• The Metrical Dindshenchas, 5 vols, Hodges Figgis, Dublin, 1903-1935
  • The burning of Finn’s house (with J. H. Lloyd), Ériu 1 (pp 13–37), 1904
  • The priest and the bees, Ériu 2 (pp 82–83), 1905
  • The three drinking-horns of Cormac ua Cuinn (edited and translated), Ériu 2 (pp 186–188), 1905
  • On a source of O'Clery's Glossary, Hermathena 14:33 (pp 464–480), 1907
  • Notes, Ériu 3 (pp 190–193), 1907
  • On a source of O'Clery's Glossary, Hermathena 15:35 (pp 389–396), 1909
  • An unrecorded gloss, Ériu 4 (p 182), 1908–10
  • De arreis, Ériu 5 (pp 45–48), 1911
  • The monastery of Tallaght (With Walter J. Purton), Proceedings of the Royal Irish Academy XXIX (C), *1911–1912
  • An Irish penitential, Ériu 7 (pp 121–195), 1914
  • Catalogue of the Irish Manuscripts in the Library of Trinity College, Dublin (with T.K. Abbott), Hodges & Figgis, Dublin, 1921
  • Miscellanea: Eogan, Ériu 9 (pp 27–30), 1921–23
  • Tomás Costelloe and O'Rourke’s wife (with Turlough O'Reilly), Ériu 9 (pp 1–11), 1921–23
  • A note on O'Davoren’s glossary, Ériu 9 (pp 157–158), 1921–23
  • The Rule of Tallaght, Hermathena 44, second supplement, 1927
  • Athirne’s mother, Zeitschrift für celtische Philologie 17 (pp 153–156), 1928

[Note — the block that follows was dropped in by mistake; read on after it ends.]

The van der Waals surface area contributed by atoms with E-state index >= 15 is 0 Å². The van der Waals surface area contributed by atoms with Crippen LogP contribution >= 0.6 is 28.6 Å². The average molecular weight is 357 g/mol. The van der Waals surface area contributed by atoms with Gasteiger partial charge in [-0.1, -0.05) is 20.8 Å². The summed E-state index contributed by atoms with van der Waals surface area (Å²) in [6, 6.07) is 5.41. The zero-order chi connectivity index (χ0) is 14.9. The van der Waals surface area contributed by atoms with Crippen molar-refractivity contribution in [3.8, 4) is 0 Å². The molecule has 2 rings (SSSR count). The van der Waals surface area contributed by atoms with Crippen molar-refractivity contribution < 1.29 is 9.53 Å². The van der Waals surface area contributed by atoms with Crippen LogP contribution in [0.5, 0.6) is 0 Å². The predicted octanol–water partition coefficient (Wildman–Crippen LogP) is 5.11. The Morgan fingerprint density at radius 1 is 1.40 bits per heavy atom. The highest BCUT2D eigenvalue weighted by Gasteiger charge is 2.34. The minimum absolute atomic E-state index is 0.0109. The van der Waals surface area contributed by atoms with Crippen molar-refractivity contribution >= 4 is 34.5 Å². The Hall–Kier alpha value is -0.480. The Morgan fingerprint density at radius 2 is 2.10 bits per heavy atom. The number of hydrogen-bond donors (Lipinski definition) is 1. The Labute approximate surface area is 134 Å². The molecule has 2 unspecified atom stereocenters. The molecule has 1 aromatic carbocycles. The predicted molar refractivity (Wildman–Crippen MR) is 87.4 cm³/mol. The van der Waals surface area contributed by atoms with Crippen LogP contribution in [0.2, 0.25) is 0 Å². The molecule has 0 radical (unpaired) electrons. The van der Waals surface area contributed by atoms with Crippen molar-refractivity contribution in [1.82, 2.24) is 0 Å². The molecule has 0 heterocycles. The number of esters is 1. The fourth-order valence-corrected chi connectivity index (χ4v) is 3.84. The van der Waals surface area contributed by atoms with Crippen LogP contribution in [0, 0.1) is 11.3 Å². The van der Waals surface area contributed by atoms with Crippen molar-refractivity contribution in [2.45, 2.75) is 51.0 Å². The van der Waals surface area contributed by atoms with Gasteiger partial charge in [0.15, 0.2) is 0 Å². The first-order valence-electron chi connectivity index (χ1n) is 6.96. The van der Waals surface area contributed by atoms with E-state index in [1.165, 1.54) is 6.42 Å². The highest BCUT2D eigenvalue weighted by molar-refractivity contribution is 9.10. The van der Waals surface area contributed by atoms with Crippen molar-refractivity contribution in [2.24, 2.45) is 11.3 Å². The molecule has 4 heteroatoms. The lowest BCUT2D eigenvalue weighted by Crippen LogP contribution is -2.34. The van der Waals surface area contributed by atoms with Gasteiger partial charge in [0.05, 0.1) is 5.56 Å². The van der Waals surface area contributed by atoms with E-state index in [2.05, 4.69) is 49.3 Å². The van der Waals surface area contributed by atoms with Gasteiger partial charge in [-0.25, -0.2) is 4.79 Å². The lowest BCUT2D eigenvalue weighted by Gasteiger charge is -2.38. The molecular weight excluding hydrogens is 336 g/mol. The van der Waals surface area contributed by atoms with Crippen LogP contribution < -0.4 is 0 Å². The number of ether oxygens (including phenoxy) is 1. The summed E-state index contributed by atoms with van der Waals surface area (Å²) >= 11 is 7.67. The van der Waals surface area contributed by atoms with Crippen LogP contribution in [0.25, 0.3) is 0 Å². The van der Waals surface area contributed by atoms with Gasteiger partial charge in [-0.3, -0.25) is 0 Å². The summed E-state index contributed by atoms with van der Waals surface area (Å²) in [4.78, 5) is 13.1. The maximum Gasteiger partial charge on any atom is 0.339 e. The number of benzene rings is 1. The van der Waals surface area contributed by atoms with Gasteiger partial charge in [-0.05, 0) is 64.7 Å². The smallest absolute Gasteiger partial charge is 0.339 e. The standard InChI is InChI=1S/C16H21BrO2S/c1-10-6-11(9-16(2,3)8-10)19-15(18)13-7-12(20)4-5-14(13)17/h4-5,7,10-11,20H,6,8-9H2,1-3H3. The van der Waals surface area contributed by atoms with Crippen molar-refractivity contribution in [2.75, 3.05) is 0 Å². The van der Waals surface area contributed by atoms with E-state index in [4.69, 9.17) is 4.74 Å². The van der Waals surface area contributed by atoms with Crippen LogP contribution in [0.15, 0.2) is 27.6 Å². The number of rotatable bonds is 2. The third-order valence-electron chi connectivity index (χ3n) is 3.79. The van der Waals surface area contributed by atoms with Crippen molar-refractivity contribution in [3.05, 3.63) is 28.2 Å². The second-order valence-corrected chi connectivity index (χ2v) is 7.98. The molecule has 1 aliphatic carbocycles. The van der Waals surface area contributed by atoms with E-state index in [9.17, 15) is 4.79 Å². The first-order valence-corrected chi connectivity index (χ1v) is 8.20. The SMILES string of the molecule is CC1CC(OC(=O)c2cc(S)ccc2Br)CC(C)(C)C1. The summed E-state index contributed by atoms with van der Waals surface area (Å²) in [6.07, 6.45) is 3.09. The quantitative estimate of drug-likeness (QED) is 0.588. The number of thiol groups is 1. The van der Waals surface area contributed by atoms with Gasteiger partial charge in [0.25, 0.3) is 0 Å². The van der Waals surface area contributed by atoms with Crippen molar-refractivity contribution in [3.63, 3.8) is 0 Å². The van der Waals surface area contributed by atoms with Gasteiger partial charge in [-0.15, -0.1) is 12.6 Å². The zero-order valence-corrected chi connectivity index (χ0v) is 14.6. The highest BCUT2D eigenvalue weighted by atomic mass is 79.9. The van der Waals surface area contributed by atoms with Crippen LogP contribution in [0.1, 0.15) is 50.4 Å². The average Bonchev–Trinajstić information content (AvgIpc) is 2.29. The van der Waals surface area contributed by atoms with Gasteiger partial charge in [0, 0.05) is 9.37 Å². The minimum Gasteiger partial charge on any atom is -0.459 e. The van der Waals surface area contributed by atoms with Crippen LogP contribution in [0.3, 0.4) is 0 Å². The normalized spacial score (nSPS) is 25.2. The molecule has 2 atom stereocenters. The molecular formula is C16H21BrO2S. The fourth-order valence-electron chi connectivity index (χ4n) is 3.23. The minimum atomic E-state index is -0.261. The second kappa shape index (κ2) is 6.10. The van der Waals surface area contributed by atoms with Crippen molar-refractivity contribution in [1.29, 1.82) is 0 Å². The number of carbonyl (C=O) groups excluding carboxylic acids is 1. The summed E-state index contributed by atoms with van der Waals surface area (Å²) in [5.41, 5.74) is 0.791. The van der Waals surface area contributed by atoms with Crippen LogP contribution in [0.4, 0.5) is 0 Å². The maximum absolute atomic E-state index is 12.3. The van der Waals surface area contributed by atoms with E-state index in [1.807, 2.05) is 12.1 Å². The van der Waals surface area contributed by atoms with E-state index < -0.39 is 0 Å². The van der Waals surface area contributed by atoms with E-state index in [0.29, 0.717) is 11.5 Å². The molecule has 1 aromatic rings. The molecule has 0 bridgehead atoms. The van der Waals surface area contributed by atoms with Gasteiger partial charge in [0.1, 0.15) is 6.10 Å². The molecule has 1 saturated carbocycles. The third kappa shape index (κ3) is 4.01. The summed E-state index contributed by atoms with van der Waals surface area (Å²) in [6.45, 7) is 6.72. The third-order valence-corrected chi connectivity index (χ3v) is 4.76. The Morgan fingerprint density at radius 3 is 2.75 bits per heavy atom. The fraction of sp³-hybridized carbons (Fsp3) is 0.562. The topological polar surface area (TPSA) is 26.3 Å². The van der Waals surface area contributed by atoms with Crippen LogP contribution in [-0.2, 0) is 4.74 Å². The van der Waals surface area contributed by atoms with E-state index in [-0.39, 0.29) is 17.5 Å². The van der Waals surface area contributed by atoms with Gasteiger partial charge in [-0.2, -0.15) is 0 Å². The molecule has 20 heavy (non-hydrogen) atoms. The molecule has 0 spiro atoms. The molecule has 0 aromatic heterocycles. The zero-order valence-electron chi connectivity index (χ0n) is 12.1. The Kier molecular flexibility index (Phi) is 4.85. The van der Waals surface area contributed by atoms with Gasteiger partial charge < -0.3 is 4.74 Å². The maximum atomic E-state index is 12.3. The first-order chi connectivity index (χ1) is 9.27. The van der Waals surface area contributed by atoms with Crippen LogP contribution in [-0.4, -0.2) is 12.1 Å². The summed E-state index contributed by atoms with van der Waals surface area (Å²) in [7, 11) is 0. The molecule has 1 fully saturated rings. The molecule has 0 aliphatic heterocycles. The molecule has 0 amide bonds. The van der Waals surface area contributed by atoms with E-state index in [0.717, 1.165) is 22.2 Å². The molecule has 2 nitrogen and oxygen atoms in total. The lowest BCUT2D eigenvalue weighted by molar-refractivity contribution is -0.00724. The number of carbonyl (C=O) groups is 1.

• The Dindshenchas in the Book of Uí Maine, Ériu 10 (pp 68–91), 1926–28
  • Senbriathra Fithail, Revue Celtique 46 (pp 268–271), 1929
  • Varia III, Ériu 11 (pp 150–153), 1932
  • The Book of Armagh: The Patrician Documents (ed.), Irish Manuscripts Commission, 1937
  • Notes on the Irish penitential, Ériu 12 (pp 245–249), 1938
  • An Old-Irish tract on the privileges and responsibilities of poets, Ériu 13 (pp 1–60 & 220–236), 1942


  1. ^ Burke’s Irish Family Records, Burke’s Peerage Ltd, 1976.
  2. ^ Us, A Family Album, Roger Gwynn, 2015.
  3. ^ Proceedings of the Royal Irish Academy, Vol. XLVII, Appendix I, 1941-42.
  4. ^ Proceedings of the Royal Irish Academy, as above.
  5. ^ Burke’s Irish Family Records, Burke’s Peerage Ltd, 1976.
  6. ^ Proceedings of the Royal Irish Academy, as above.
  7. ^ Proceedings of the Royal Irish Academy, as above.
  8. ^ Proceedings of the Royal Irish Academy, as above.
  9. ^ Us, A Family Album, Roger Gwynn, 2015.
  10. ^ Dr E.J. Gwynn, An Appreciation, in The Irish Times, February 1941.
  11. ^ Find A Grave Memorial #122309051.
  12. ^ Us, A Family Album, Roger Gwynn, 2015.